A Khajuraho inscription dated 1011 VS (953-954 CE) credits Yashovarman with several other military successes. It declares:[7][8]

...the illustrious king Yashovarman, who was a sword to (cut down) the Gaudas as if they were pleasure-creepers; equalled (or treated with contempt) the forces of the Khasas; (and) carried off the treasure of the Kosalas; before whom perished the Kashmiri warriors; who weakened the Mithilas; (and) was as it were a god of death to the Malavas; who brought distress on the shameful Chedis; who was to the Kurus what a storm is to trees; (and) a scorching fire to the Gurjaras.

These claims appear to be exaggerated, as similar claims of extensive conquests in northern India are also found in the records of the other contemporary kings such as the Kalachuri king Yuva-Raja and the Rashtrakuta king Krishna III.[9]

The ruler of the Gauda region (in present-day West Bengal) is believed to be a Pala king, possibly Rajyapala or his successor Gopala II.[10] The Palas attempted to resurrect their power through westward expansion, which might have resulted in their conflict with the Chandelas.[11] The Chandelas did not occupy Gauda, but their invasion further weakened the Pala power, possibly paving way for the subsequent usurption of the power by the Kambojas.[12]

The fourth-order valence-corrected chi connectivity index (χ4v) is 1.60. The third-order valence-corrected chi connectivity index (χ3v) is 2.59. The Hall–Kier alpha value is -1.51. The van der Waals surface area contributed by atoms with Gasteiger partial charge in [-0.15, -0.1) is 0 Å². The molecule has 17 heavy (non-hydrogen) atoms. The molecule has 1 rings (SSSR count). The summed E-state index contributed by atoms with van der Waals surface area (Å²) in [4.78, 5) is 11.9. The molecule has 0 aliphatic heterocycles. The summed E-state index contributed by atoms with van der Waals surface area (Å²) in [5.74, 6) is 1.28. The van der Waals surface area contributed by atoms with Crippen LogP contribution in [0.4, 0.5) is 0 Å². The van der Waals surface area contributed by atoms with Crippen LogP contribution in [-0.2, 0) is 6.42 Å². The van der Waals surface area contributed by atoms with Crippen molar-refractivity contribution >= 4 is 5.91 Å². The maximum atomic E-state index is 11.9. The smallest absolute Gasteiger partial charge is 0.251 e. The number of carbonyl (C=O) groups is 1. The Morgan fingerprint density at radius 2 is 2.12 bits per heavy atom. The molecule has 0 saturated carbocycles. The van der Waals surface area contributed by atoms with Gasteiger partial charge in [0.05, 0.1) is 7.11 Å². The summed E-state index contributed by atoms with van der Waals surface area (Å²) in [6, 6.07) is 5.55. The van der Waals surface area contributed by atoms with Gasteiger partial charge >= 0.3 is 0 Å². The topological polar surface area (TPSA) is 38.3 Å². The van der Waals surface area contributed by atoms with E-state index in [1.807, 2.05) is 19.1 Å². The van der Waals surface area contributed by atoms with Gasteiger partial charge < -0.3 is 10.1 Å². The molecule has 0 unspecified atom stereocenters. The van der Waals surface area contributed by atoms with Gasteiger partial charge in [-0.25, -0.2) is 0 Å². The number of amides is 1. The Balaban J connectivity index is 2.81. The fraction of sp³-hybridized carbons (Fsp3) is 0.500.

The Chedis in the Khajuraho inscription denote the Kalachuris of Tripuri. Although the Chandela-Kalachuri relations were friendly in the preceding years, it appears that the Kalachuri alliance with the Rashtrakutas led to a rivalry between the two kingdoms. The Chandelas acknowledged the suzerainty of the Pratiharas, who were the rivals of the Rashtrakutas. The Kalachuris, on the other hand, had forged matirmonial alliances with the Rashtrakutas, and probably aided them in their anti-Pratihara campaigns.[13] The identity of the Kalachuri king defeated by Yashovarman is not certain, because three Kalachuri kings ruled in quick succession as his contemporaries: Bala-Harsha, Yuva-Raja and Lakshmana-Raja. S. K. Mitra theorizes that the defeated king might have been Bala-Harsha, who ruled for a very short period, and whose name has been omitted from some of the records of his successors.[14]